Methods

We retrospectively analyzed all the procedures performed in 2012 in the Cath Labs of Catharina Hospital in Eindhoven, the Netherlands. The procedure time was an important factor in our analysis. We defined procedure time as the time lapse between the moment of entry of the patient to the Cath Lab room and departing it after the treatment [16]. In our hospital, there are 5 Cath Lab rooms. The daily Cath Lab capacity is assigned to a certain cardiologist. Patients are scheduled on a first-come-first-served basis unless there are reasons to do it differently; e.g., acute cases, availability of cardiologists or patient. The scheduled time for a procedure-cardiologist combination is based on the average duration of the last ten similar procedures performed by the same cardiologist.

Within the Cath Labs, there were two different groups of treatment: electrophysiology and percutaneous intervention (PCI). The procedure duration of Cath Lab procedures is strictly positive (larger than zero) and has mostly a large minimum duration. Because of the strictly positive character of these procedures, a fit of a lognormal model may be desirable. Having a minimum duration requires an estimate of the threshold (shift) parameter of the lognormal model. Therefore, the 3-parameter lognormal model is of interest.

The general formula for the lognormal model can be described as follows:

 

wzor.jpg 

 

(x > Θ)

 

where Θ = shift parameter for duration data Θ > 0. The case where Θ equals zero is called the 2-parameter lognormal model. For the 3-parameter lognormal model, we estimated the shift parameter by using a modified version of the approach of Spangler [13]. The shift parameter describing the location or origin of the random variable is important for the decision-making because it provides a lower bound on values of the random variable [13]. Firstly, we calculated the natural logarithm of procedure time for every cardiologist-procedure combination. Then we used the bisection method to estimate the shift parameter. In this way, we estimated three parameters for each combination of cardiologist and procedure.

The bisection method

  • Set Lower = 0.
  • Set Upper is the smallest observed value.
  • Initial Guess = (LOWER+UPPER)/2.
  • Subtract GUESS from all observed values, take the logarithm, and estimate the mean and standard deviations.
  • Recalculate the Shapiro Wilk p-value (= pnew).
  • Repeat this iteratively using bisection to find the shift parameter that results in the largest value of the p-value.
  • Stop the iteration if (pnewpold) / pnew × 100% < 1% or if pnew < pold. If the final p-value is larger than 0.05, we do not reject the hypo­thesis of the normal model.

To avoid heterogeneous groups of observations, we tested every group-cardiologist procedu­re combination for the normal, 2- and 3-para­- meter lognormal distribution. Very small sample sizes (n < 10) were excluded because they may indiscri­minately fit almost every model. Normality tests were performed by using the method of Shapiro-Wilk. We defined the null hypothesis of the Shapiro-Wilk test statistic (W) as a sample from a normally distributed population. Thus, p > 0.05 for W accepts this assumption of normality. Most studies agree that this is the most reliable method to test the normality of small to medium-sized samples [17–20]. To detect the influence of sample size on the Shapiro-Wilk test, we arbitrarily divided the sample size into small (10 n < 30), medium (30 n < 200), and large (n 200). To perform the analyses, we used StatsDirect statistical software and IBM SPSS 20. Normal probability plots were examined visually for procedures that were not well-fitted by either the normal or lognormal models. We analyzed QQ-PP and Box plots to confirm the results of the Shapiro-Wilk test. Examination of the calculated skewness and kurtosis, and of the histogram, box plot, and normal probability plot for the data may provide clues as to why the data failed the Shapiro-Wilk. Time points were exact to the minute.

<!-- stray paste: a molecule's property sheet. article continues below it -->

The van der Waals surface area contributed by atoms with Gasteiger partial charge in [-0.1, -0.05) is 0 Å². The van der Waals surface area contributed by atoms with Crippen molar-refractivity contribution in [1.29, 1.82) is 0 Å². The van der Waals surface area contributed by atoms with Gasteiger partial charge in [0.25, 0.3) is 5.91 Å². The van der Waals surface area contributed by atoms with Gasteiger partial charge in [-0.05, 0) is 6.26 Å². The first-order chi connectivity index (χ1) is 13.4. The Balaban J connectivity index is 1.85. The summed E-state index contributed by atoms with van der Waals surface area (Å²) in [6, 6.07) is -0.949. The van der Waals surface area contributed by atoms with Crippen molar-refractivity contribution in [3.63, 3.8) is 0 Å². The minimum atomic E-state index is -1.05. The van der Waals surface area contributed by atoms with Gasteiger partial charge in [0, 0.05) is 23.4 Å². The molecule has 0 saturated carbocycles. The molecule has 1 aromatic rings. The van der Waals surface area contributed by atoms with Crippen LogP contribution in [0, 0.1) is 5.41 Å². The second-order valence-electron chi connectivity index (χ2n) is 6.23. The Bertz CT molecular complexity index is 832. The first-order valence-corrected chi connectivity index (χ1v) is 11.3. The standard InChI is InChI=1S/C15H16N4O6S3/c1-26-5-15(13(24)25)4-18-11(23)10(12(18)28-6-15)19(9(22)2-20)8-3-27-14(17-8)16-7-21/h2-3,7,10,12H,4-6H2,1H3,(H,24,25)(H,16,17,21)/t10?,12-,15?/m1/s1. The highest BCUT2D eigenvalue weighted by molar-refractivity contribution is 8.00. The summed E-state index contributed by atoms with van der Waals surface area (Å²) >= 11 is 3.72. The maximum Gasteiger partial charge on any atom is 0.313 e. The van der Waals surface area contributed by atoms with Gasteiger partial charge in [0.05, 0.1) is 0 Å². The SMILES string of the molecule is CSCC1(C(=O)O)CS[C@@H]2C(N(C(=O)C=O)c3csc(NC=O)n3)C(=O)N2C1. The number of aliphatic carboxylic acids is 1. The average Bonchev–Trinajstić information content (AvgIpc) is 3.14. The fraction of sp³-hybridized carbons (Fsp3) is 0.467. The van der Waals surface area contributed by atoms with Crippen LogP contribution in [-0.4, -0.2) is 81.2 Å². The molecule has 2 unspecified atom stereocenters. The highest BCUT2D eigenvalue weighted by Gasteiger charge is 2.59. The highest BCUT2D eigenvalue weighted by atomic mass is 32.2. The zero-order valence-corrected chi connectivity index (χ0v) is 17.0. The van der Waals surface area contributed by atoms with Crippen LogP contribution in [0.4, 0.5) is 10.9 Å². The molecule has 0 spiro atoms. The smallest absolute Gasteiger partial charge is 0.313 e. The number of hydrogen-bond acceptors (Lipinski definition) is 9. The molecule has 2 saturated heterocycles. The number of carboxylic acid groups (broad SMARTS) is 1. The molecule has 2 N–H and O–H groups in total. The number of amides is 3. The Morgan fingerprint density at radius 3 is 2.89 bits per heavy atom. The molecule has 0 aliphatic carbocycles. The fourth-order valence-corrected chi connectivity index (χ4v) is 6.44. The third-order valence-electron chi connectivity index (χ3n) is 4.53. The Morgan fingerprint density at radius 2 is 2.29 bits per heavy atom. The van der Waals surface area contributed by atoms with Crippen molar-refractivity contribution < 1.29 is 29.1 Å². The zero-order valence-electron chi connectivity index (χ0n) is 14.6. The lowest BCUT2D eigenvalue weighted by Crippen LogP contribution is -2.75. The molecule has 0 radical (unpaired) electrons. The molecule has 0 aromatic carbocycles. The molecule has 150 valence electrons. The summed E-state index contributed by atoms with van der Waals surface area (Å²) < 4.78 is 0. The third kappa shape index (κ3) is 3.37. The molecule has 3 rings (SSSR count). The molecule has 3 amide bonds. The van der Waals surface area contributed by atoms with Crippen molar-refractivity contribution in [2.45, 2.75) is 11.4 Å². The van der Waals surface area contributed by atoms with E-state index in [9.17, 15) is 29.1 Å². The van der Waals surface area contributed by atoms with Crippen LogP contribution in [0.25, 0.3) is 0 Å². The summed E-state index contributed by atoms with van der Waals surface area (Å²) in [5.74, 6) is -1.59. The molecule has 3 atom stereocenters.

Using Friedman test, we compared the (log) normal models to determine if there is a superior model. The null-hypothesis is that the models are equal. Here, the relevant question is whether the 2-parameter lognormal model is superior to the normal model and whether the 3-parameter lognormal model is superior to the 2-parameter lognormal model. A p value < 0.05 was considered significant.

Results

The total number of elective and emergency procedures was 6,393 (8,186 h). Eight procedures were excluded from the analysis because the end time was not registered. This resulted in 6,385 cases (8,175 h). Procedures with frequency smaller than 10 were also excluded (250 cases; 396 h). The final analysis included 6,135 procedures (7,779 h). To have a homogenous group of observations per procedure, we created cardiologist-procedure combinations, which were differentiated into elective and acute cases.